At some point I got so caught up in trying to point out that your point simply isnt born out by reality I forgot my intent was to just refute the lazy disinformation you were spouting and I actually started trying to argue and converse with you. Forgetting of course that is a futile act trying to convince you of anything approaching reality.

    Any way I hope that my arguments have at least persuaded reasonable people that this “research” does not actually support the argument that smoking cigarettes has a net cost benefit. As for you JD, I hope you enjoyed yourself.

  • Jashin Densetsu

    the NBER is an independent econ research org bro. it’s not pro smoking.

  • Jashin Densetsu

    you haven’t refuted or successfully challenged anything.

  • Anonymous_Joe

    #95 Jashin Densetsu: you werent talking about “benefits”, anon joe. you were talking about “rights” bro.

    Living in the real world has to have some context of the rights of the individual balanced against the harms to society. “Cost” and “benefit” are just the words we use.

    Long before it was cool to support gay rights (particularly the private aspects) and while I still had an “ewww” factor, I came to the conclusion that private behavior that had no cost to society was a no-brainer: consenting adults in their private behavior could be made better off with no cost to society. EZ cheezy…. I openly argued for and supported them in institutions that you did not do that in.

    As the court heard cases that considered laws against civil rights, I almost always predicted their outcomes, and when I was wrong, it was because the courts weren’t yet ready. The laws were overturned later. When we look back on those laws today, many of us scratch our heads.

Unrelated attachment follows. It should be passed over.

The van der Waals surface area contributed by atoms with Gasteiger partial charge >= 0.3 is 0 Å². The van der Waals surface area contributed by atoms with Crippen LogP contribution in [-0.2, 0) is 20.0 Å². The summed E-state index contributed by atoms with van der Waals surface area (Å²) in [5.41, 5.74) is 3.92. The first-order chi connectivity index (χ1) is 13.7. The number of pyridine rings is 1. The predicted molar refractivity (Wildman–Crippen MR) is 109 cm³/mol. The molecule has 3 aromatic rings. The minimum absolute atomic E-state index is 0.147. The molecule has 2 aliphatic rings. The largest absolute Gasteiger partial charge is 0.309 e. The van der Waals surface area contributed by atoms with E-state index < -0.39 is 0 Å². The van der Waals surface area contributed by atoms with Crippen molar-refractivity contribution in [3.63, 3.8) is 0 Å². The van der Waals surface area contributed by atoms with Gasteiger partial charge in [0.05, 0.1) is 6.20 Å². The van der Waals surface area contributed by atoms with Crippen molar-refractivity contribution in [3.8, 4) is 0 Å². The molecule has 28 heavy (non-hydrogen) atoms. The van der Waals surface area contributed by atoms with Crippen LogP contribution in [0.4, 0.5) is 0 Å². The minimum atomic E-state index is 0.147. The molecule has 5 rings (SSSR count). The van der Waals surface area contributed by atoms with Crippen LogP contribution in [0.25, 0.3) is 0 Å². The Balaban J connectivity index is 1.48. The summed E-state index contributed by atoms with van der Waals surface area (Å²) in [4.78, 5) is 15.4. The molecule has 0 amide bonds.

I don’t see anyone overturning stop signs except for teenage vandals.

  • Jashin Densetsu

    http://www.cato.org/publications/commentary/snuff-facts

    “Professor W. Kip Viscusi of Harvard Law School calculates that the extra health-care costs of smokers are about $.50 per pack of cigarettes. But smokers do not live as long as non-smokers and, thus, smokers create savings for taxpayers that usually aren’t considered. Because smokers die earlier than non-smokers, taxpayers save expenditures that otherwise would be made for pensions as well as nursing home care and other costs related to conditions associated with old age.

    When those savings are computed (at a 3 percent discount rate), they more than offset the costs that smokers create. Smokers actually save society about $.32 per pack smoked. Not only do smokers save taxpayers money, smokers also pay an average of $.53 per pack in federal and state taxes. And given the approximately 30 billion packs of cigarettes smoked a year in the United States, smokers pay $15.9 billion more than would be necessary if we were to follow the principle that people should pay for the costs they impose on others. In effect, smokers pay taxpayers for the right to smoke in addition to the savings that they create for taxpayers by dying early.

    While smokers create net benefits for the nation as a whole, does the picture change when viewed state by state? You’ll hear state officials argue that tobacco taxes and pension savings accrue largely to the federal government, and, therefore, state attempts to recoup monies from tobacco companies are justified. That sounds reasonable, until you look at the facts.

    The highest cigarette-related health-care costs of any state are in New York, where they come to about $.07 per pack. But state pension and nursing home savings offset those medical care costs, and then some, so that New York actually benefits to the tune of about $.034 per pack of cigarettes consumed. And because New York has a very high state tax of $.56 per pack, smokers pay a net amount of about $.59 per pack for the right to smoke and not impose costs on others. Even in Virginia, which has the lowest tax of any state, $.025 per pack, smokers pay about $.10 more per pack than the costs they impose on taxpayers.”

  • Jashin Densetsu

    according to Viscusi, smokers save taxpayers money even before they pay smoking related taxes.

  • http://vmphotography.com.au hoju_saram